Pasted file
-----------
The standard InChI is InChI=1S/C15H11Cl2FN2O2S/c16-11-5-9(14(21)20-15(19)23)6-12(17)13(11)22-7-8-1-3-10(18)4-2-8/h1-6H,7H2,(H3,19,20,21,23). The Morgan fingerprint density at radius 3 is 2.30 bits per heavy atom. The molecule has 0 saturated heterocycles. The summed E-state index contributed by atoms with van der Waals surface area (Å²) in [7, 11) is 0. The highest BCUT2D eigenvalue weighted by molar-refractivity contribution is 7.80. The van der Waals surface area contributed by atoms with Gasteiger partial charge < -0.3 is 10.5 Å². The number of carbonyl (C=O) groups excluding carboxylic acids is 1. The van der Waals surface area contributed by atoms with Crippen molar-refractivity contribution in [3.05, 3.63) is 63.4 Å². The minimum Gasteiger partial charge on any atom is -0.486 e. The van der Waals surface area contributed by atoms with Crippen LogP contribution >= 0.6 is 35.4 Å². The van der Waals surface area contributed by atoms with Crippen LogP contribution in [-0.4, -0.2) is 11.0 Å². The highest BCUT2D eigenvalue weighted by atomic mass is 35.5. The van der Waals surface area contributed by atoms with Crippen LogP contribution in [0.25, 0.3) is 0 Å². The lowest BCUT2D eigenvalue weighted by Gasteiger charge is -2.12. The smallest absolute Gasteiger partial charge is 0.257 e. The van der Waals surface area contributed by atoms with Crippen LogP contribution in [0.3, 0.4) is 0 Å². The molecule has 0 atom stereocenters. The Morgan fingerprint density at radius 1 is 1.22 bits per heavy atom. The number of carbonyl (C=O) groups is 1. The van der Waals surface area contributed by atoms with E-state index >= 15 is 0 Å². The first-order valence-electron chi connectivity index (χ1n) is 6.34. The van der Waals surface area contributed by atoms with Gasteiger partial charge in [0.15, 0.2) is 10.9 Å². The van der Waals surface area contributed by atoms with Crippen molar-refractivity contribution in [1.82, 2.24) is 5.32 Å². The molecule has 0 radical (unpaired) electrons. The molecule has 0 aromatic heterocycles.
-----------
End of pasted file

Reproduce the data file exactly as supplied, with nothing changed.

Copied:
The standard InChI is InChI=1S/C15H11Cl2FN2O2S/c16-11-5-9(14(21)20-15(19)23)6-12(17)13(11)22-7-8-1-3-10(18)4-2-8/h1-6H,7H2,(H3,19,20,21,23). The Morgan fingerprint density at radius 3 is 2.30 bits per heavy atom. The molecule has 0 saturated heterocycles. The summed E-state index contributed by atoms with van der Waals surface area (Å²) in [7, 11) is 0. The highest BCUT2D eigenvalue weighted by molar-refractivity contribution is 7.80. The van der Waals surface area contributed by atoms with Gasteiger partial charge < -0.3 is 10.5 Å². The number of carbonyl (C=O) groups excluding carboxylic acids is 1. The van der Waals surface area contributed by atoms with Crippen molar-refractivity contribution in [3.05, 3.63) is 63.4 Å². The minimum Gasteiger partial charge on any atom is -0.486 e. The van der Waals surface area contributed by atoms with Crippen LogP contribution >= 0.6 is 35.4 Å². The van der Waals surface area contributed by atoms with Crippen LogP contribution in [-0.4, -0.2) is 11.0 Å². The highest BCUT2D eigenvalue weighted by atomic mass is 35.5. The van der Waals surface area contributed by atoms with Crippen LogP contribution in [0.25, 0.3) is 0 Å². The lowest BCUT2D eigenvalue weighted by Gasteiger charge is -2.12. The smallest absolute Gasteiger partial charge is 0.257 e. The van der Waals surface area contributed by atoms with Crippen LogP contribution in [0.3, 0.4) is 0 Å². The molecule has 0 atom stereocenters. The Morgan fingerprint density at radius 1 is 1.22 bits per heavy atom. The number of carbonyl (C=O) groups is 1. The van der Waals surface area contributed by atoms with E-state index >= 15 is 0 Å². The first-order valence-electron chi connectivity index (χ1n) is 6.34. The van der Waals surface area contributed by atoms with Gasteiger partial charge in [0.15, 0.2) is 10.9 Å². The van der Waals surface area contributed by atoms with Crippen molar-refractivity contribution in [1.82, 2.24) is 5.32 Å². The molecule has 0 radical (unpaired) electrons. The molecule has 0 aromatic heterocycles.